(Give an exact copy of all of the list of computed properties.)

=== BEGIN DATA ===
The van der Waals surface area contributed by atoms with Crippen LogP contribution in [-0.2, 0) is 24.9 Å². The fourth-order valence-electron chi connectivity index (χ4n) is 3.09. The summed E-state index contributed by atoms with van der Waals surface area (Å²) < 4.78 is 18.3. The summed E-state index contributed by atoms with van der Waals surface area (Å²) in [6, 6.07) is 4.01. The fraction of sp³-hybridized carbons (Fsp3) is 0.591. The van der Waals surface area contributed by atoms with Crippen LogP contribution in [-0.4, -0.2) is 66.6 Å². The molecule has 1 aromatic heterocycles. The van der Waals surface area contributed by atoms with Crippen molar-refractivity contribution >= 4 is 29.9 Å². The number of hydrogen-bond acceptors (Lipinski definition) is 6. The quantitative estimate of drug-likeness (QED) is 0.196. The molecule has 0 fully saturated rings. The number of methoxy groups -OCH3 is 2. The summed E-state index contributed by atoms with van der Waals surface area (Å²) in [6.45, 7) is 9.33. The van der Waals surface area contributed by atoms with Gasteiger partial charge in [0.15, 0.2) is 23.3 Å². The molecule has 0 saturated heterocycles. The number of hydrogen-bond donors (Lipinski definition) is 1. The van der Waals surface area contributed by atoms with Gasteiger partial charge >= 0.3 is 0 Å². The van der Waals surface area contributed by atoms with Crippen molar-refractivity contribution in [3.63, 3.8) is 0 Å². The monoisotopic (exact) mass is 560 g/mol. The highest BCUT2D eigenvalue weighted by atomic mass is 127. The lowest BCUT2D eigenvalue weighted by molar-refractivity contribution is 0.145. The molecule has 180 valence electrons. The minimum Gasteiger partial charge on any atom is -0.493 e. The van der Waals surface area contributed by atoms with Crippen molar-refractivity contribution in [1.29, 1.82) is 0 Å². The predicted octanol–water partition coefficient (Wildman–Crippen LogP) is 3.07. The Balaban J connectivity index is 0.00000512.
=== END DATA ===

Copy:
The van der Waals surface area contributed by atoms with Crippen LogP contribution in [-0.2, 0) is 24.9 Å². The fourth-order valence-electron chi connectivity index (χ4n) is 3.09. The summed E-state index contributed by atoms with van der Waals surface area (Å²) < 4.78 is 18.3. The summed E-state index contributed by atoms with van der Waals surface area (Å²) in [6, 6.07) is 4.01. The fraction of sp³-hybridized carbons (Fsp3) is 0.591. The van der Waals surface area contributed by atoms with Crippen LogP contribution in [-0.4, -0.2) is 66.6 Å². The molecule has 1 aromatic heterocycles. The van der Waals surface area contributed by atoms with Crippen molar-refractivity contribution >= 4 is 29.9 Å². The number of hydrogen-bond acceptors (Lipinski definition) is 6. The quantitative estimate of drug-likeness (QED) is 0.196. The molecule has 0 fully saturated rings. The number of methoxy groups -OCH3 is 2. The summed E-state index contributed by atoms with van der Waals surface area (Å²) in [6.45, 7) is 9.33. The van der Waals surface area contributed by atoms with Gasteiger partial charge in [0.15, 0.2) is 23.3 Å². The molecule has 0 saturated heterocycles. The number of hydrogen-bond donors (Lipinski definition) is 1. The van der Waals surface area contributed by atoms with Gasteiger partial charge >= 0.3 is 0 Å². The van der Waals surface area contributed by atoms with Crippen molar-refractivity contribution in [3.63, 3.8) is 0 Å². The monoisotopic (exact) mass is 560 g/mol. The highest BCUT2D eigenvalue weighted by atomic mass is 127. The lowest BCUT2D eigenvalue weighted by molar-refractivity contribution is 0.145. The molecule has 180 valence electrons. The minimum Gasteiger partial charge on any atom is -0.493 e. The van der Waals surface area contributed by atoms with Crippen molar-refractivity contribution in [1.29, 1.82) is 0 Å². The predicted octanol–water partition coefficient (Wildman–Crippen LogP) is 3.07. The Balaban J connectivity index is 0.00000512.